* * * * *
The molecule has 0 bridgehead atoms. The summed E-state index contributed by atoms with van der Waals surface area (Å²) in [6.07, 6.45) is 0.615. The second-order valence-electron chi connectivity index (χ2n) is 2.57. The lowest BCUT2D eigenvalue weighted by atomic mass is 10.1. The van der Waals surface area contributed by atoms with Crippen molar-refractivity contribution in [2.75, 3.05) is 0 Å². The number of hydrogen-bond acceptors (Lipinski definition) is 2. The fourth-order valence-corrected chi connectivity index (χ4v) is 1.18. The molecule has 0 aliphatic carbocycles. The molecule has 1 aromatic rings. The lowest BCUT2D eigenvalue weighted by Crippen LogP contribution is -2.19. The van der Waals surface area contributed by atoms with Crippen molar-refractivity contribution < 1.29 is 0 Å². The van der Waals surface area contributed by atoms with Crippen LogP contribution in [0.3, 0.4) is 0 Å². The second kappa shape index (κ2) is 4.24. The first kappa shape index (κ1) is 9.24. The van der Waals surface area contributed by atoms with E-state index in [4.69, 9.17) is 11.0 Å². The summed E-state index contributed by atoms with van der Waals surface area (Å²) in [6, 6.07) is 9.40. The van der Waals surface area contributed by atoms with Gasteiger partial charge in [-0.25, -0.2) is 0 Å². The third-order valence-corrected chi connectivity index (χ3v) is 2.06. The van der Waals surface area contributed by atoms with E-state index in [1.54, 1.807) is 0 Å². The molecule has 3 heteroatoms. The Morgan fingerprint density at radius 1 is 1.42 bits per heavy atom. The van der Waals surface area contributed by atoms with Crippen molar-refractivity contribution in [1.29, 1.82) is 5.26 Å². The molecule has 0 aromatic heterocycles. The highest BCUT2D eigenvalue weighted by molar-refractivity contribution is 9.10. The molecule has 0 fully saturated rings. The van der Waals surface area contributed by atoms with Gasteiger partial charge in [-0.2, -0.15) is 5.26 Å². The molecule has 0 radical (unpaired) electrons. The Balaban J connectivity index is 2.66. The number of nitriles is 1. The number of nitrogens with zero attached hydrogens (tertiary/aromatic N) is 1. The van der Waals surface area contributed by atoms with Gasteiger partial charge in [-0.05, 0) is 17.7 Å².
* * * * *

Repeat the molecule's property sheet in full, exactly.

The molecule has 0 bridgehead atoms. The summed E-state index contributed by atoms with van der Waals surface area (Å²) in [6.07, 6.45) is 0.615. The second-order valence-electron chi connectivity index (χ2n) is 2.57. The lowest BCUT2D eigenvalue weighted by atomic mass is 10.1. The van der Waals surface area contributed by atoms with Crippen molar-refractivity contribution in [2.75, 3.05) is 0 Å². The number of hydrogen-bond acceptors (Lipinski definition) is 2. The fourth-order valence-corrected chi connectivity index (χ4v) is 1.18. The molecule has 0 aliphatic carbocycles. The molecule has 1 aromatic rings. The lowest BCUT2D eigenvalue weighted by Crippen LogP contribution is -2.19. The van der Waals surface area contributed by atoms with Crippen molar-refractivity contribution < 1.29 is 0 Å². The van der Waals surface area contributed by atoms with Crippen LogP contribution in [0.3, 0.4) is 0 Å². The second kappa shape index (κ2) is 4.24. The first kappa shape index (κ1) is 9.24. The van der Waals surface area contributed by atoms with E-state index in [4.69, 9.17) is 11.0 Å². The summed E-state index contributed by atoms with van der Waals surface area (Å²) in [6, 6.07) is 9.40. The van der Waals surface area contributed by atoms with Gasteiger partial charge in [-0.25, -0.2) is 0 Å². The third-order valence-corrected chi connectivity index (χ3v) is 2.06. The van der Waals surface area contributed by atoms with E-state index in [1.54, 1.807) is 0 Å². The molecule has 3 heteroatoms. The Morgan fingerprint density at radius 1 is 1.42 bits per heavy atom. The van der Waals surface area contributed by atoms with Crippen molar-refractivity contribution in [1.29, 1.82) is 5.26 Å². The molecule has 0 aromatic heterocycles. The highest BCUT2D eigenvalue weighted by molar-refractivity contribution is 9.10. The molecule has 0 fully saturated rings. The van der Waals surface area contributed by atoms with Gasteiger partial charge in [-0.2, -0.15) is 5.26 Å². The molecule has 0 radical (unpaired) electrons. The Balaban J connectivity index is 2.66. The number of nitriles is 1. The number of nitrogens with zero attached hydrogens (tertiary/aromatic N) is 1. The van der Waals surface area contributed by atoms with Gasteiger partial charge in [-0.05, 0) is 17.7 Å².